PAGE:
I confess that when I enter the café, I do at least wish there was a Bea Arthur print somewhere. Instead of that proto-feminist icon, Café Maude celebrates another, in this case a real person. Maude Armatage helped create the Minneapolis parks system, making their new home on the edge of Loring Park a perfect fit.
Café Maude mixes the historically boho Loring Park vibe with their proven formula of killer cocktails, comfort food with a dash of live music, and lands softly in their new space with an ease that feels like they’ve been there for much longer than the last few weeks.
The tapestry fabric wrapping around the top of the bar and the gold velvet backs on some of the booths harkens back to the the Loring Bar. There’s space for live music and plenty of comfortable seating. It’s definitely got that same sophisticated, comfortable Maude vibe.
The cocktails and menu also have that same artisan flavor because they’re being overseen by the same talented folks who work at the original location. Chef Matthew Kempf has been splitting his time between the two locations, but here he was given free reign over the creation.
The menu is filled with new dishes; just a few classics carried over. The entrees we sampled were sophisticated comfort food with a creative twist. Although the soaring temperatures continue to linger, a dish of lamb shanks and roasted beets was such a fall stunner that I can imagine wrapping myself in cashmere and digging in with bulky-clothed glee ($24). A stunning shade of scarlet magenta mixed with glazed mahogany colors glisten on the plate. The meat is so wonderfully tender that it discards its own bone after just a little fork prodding. Beneath the leg is a creamy goat cheese risotto studded with earthy beets and little nubs of porky merguez sausage gilding the plated lily.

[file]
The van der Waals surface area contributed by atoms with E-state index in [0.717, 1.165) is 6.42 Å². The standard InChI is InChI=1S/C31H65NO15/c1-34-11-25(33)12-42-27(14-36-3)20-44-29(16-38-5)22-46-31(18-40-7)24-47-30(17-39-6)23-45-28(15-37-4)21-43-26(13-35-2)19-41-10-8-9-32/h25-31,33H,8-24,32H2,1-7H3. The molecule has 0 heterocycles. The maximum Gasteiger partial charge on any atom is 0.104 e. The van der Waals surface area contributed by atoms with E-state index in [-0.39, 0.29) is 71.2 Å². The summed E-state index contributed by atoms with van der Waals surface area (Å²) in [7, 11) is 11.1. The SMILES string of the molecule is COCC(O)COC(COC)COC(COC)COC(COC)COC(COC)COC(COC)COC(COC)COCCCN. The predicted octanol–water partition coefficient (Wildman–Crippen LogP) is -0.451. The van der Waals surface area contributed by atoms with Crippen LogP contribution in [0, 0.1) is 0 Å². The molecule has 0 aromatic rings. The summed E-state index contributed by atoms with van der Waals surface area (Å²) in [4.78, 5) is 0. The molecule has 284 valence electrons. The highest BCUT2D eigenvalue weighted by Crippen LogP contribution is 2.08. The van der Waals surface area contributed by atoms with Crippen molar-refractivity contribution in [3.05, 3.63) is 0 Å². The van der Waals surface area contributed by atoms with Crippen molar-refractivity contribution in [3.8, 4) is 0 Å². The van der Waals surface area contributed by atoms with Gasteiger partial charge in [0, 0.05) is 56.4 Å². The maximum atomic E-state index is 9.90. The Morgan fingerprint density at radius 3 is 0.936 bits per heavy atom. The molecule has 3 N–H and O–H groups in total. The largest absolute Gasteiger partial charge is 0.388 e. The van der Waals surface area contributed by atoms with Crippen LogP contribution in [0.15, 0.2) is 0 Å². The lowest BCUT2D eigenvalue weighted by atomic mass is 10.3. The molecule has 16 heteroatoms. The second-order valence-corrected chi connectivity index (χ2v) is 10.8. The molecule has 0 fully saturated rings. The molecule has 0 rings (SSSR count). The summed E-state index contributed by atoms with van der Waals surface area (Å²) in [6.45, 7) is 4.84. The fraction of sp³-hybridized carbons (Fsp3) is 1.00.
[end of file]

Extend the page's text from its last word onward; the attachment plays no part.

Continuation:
A plate of fish and chips sounds simple enough, but what arrives is a little bit of a creative wink; the black cod has a crunchy top crust, while the interior is beautifully moist, feathery, and tender ($24). The chips in question are actually little puffs of fried potato. They look like tater tots, but they’re filled with creamy, silky potatoes. Herby green dollops of sauce mix with another mustard-spiked creamy swipe of another.
For lighter fare, the duck “bahn mi” salad is topped with chilled, sliced, ultra-smoky breast ($12). Fanned out on top of spinach, it’s a nice cool compliment to the current hot weather, served with toast smeared with a generous amount of pate.
Even more refreshing are the cocktails. Café Maude has always paid careful attention to their cocktail program, one of the first restaurants in town to understand the importance of a cultivated, creative bar team. When the original Maude opened, owner Kevin Sheehy worked with his friend Johnny Michaels, the famed drink shaker from La Belle Vie. The man literally wrote the book on craft cocktails. Now manning the bar is Adam Harness. If you haven’t had the pleasure of being served by this highly-skilled young man, might I suggest you scoot in sooner—not later. He’s not alone behind that bar; joining him are Chad Larson and Shawn Jones, also members of the Northstar Bartenders Guild and incredibly talented. They bring their own verve to classic cocktails as well as creating entirely new flavors. Take for instance the shrub. Ever heard of one? Me neither, but apparently it’s an old-fashioned way of preserving fruit in vinegar and sugar. Mixed into the Kentucky Pilgrim ($10), the cranberry shrub adds a welcome tart sweetness to the bourbon.
Even teetotalers can appreciate the bar menu—there are a whole slew of non-alcoholic drinks. It’s a refreshing and delicious trend.
The new Maude is open at 4pm to midnight every day and serves brunch on the weekends beginning at 9 am.
1612 Harmon Place